National Park Even though a number of nests have been found by chance by people, all previous efforts by researchers failed to uncover a nest. The well-hidden nature of the nest, the beautiful camouglage of the female’s plumage, and the secretive nature of her behavior all contribute to make this discovery impossible without the aid of radio telemetry. The nests themselves are usually contructed with grass on the outside, lined with some dry leaves and feathers.
Swinhoe’s Pheasant nests are in dark and obscure locations, generally under some large shelter, such as fallen log, rock, or overhang in hardwood or mixed forests. All known nests are in places that are safe and well-sheltered from rain. Ground nests were found on small depressions on slopes often as steep as 50-60 degrees. Above the nest was dense undergrowth, with thorny vegetation or ferns hanging down, making the nest virtually impossible to see from the outside. Some nests are entirely covered by dense miscanthus grass on steep slopes, in conifer plantations with no tall trees. A number of these nest were discovered when workers were cutting grass in the plantations and flushed the females. Some nests are on trees, either in a safe depression, or well hidden by epiphytes.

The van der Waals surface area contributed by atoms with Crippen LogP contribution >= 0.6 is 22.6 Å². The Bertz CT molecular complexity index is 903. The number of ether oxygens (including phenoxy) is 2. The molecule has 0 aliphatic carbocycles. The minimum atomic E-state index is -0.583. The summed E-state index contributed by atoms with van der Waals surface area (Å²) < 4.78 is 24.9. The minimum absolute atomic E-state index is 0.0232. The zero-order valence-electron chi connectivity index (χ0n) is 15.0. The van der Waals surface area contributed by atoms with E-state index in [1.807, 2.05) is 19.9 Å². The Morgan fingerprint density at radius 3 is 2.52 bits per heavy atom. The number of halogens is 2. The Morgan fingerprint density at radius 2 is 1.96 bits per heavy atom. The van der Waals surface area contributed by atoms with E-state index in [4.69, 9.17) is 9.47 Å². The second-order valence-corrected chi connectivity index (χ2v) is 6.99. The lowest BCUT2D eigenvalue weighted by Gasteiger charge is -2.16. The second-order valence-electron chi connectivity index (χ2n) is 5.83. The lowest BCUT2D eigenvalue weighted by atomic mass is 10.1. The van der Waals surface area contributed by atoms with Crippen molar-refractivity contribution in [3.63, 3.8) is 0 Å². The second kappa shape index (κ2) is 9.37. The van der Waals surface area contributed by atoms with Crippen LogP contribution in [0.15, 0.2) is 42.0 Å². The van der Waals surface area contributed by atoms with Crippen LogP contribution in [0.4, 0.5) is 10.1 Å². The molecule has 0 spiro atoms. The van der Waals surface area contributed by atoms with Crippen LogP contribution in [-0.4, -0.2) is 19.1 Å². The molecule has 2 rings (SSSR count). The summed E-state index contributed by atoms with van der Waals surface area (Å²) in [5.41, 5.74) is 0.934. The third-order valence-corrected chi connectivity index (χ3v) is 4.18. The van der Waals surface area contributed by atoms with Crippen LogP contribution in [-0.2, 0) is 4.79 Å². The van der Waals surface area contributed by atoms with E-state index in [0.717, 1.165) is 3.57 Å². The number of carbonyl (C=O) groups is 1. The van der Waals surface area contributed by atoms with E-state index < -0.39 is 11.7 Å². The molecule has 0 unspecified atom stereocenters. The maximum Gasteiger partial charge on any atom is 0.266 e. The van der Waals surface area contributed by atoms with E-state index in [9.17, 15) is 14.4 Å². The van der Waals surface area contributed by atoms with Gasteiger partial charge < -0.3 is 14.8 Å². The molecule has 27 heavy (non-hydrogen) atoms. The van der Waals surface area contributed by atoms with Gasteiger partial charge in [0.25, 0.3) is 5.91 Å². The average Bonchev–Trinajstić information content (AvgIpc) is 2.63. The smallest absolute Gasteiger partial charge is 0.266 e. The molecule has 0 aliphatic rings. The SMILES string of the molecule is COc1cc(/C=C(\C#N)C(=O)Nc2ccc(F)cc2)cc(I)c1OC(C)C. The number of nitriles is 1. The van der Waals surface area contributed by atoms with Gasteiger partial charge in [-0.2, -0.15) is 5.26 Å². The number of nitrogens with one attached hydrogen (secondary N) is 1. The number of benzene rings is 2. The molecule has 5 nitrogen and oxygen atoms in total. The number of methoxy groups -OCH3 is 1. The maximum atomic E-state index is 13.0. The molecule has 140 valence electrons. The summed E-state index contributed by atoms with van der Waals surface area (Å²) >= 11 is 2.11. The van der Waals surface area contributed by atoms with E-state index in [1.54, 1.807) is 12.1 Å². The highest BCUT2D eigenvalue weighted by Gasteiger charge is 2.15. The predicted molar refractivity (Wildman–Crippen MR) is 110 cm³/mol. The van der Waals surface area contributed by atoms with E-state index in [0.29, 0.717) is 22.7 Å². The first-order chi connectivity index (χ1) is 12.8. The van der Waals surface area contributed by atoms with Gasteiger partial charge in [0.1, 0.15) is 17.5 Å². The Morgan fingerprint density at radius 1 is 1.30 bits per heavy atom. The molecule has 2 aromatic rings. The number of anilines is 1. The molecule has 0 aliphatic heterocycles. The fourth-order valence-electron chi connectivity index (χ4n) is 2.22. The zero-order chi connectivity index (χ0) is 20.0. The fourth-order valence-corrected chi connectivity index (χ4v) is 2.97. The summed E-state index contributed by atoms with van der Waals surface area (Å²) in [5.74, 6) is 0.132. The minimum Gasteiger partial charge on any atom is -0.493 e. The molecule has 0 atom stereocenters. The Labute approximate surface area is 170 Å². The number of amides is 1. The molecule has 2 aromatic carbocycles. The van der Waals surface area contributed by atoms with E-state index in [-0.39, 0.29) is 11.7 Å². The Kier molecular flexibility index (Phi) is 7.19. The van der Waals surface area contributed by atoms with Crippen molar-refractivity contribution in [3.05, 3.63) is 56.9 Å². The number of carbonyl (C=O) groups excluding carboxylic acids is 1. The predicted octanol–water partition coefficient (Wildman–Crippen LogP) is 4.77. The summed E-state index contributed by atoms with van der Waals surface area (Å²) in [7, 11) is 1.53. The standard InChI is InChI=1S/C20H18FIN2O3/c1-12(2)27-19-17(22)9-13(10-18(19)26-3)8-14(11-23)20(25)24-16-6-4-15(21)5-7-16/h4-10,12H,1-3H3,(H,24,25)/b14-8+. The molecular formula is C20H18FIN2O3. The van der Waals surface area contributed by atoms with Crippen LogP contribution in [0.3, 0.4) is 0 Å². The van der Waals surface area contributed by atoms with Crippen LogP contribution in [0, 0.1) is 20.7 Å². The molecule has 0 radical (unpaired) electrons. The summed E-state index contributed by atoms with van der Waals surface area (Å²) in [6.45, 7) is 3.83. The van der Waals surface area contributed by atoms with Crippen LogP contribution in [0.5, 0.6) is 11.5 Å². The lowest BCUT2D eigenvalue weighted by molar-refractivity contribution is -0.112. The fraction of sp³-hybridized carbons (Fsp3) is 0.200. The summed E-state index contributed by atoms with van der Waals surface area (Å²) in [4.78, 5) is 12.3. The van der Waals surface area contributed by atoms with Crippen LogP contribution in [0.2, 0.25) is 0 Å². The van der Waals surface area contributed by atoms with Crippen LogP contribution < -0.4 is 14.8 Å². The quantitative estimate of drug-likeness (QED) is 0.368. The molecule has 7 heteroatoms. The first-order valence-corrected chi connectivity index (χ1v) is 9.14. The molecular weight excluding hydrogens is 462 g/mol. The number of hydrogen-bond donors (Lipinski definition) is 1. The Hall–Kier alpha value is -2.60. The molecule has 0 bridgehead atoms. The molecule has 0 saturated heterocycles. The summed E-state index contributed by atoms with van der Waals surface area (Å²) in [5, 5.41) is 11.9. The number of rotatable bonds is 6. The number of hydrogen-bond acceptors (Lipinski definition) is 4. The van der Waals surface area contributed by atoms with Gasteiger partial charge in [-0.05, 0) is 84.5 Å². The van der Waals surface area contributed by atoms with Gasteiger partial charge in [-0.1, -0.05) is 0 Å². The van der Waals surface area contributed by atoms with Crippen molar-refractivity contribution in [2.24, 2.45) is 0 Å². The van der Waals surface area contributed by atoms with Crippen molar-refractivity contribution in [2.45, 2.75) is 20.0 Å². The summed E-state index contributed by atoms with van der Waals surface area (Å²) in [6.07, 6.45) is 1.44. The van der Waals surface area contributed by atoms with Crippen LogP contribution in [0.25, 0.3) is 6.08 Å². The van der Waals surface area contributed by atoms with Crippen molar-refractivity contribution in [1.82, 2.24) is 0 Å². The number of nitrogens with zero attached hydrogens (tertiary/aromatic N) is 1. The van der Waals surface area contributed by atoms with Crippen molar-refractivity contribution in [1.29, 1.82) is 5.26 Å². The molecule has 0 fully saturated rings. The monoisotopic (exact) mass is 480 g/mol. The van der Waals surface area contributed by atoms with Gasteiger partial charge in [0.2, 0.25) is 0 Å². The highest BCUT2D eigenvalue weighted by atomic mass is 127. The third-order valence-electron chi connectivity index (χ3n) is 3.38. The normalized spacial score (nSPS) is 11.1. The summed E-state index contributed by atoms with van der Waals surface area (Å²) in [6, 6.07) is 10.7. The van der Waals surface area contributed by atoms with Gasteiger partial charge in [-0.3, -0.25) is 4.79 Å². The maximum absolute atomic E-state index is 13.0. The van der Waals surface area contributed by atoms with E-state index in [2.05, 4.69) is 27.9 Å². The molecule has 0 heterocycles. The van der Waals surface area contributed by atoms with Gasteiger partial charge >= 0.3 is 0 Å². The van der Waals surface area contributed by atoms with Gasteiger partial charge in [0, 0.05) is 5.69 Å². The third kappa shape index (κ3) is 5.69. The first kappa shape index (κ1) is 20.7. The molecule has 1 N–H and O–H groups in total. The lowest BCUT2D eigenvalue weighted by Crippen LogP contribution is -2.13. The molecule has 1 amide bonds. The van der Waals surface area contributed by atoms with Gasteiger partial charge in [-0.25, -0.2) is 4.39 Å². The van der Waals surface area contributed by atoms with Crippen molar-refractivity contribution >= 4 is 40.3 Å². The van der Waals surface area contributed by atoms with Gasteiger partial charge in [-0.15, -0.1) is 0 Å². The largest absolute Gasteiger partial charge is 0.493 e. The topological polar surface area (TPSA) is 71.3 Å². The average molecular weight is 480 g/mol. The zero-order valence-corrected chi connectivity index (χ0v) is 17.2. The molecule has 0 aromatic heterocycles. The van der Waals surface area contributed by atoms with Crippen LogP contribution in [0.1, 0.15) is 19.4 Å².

Normal clutch size for Swinhoe’s Pheasants is 3-6eggs. In captivity it takes 25-28 days for the eggs to hatch, and the young hatch out within two or three days. An observer gave interesting reports about how the chicks leave their nests on trees. From a nest that was not too high up, he saw them hop down one by one after their mother. From another nest that was several meters above the ground, he saw the mother hop out of the nest with all her young tucked under her wings. Shortly before reaching the ground, she opened her wings to break her fall, and all the young fell out. But by then they were already fairly close to the ground thus they landed safely. This observation took place in an aviary and its applicability in nature needs to be evaluated.
Hatchings are covered in tan colored down, which is changed into juvenile feathers at about three weeks of age. They are now in the coloration of female pheasants. This plumage is retained until the following winter, when young males start molting into the dark blue of adult males. Thus in winter or very early spring, it is possible to see subadult males in mottled blue/brown plumage. But even before this stage, one can always separate young males from young females by examining their legs. Those with small spurs are the males.
Subadult pheasants can frequently be seen foraging in small flocks in the vicinity of their mothers. However, once they reach about two thirds the size of adult females, they seem to have generally gained independence. They usually move about alone, and are rarely seen with adult females. Adult males appeaing together with juveniles of any age is a rare sight. There is no information about the amount of time it takes a wild Swinhoe’s Pheasants to mature into adulthood. However, given the similarity of this species to domestic chicken, young Swinhoe’s probably do join the breeding population in one year.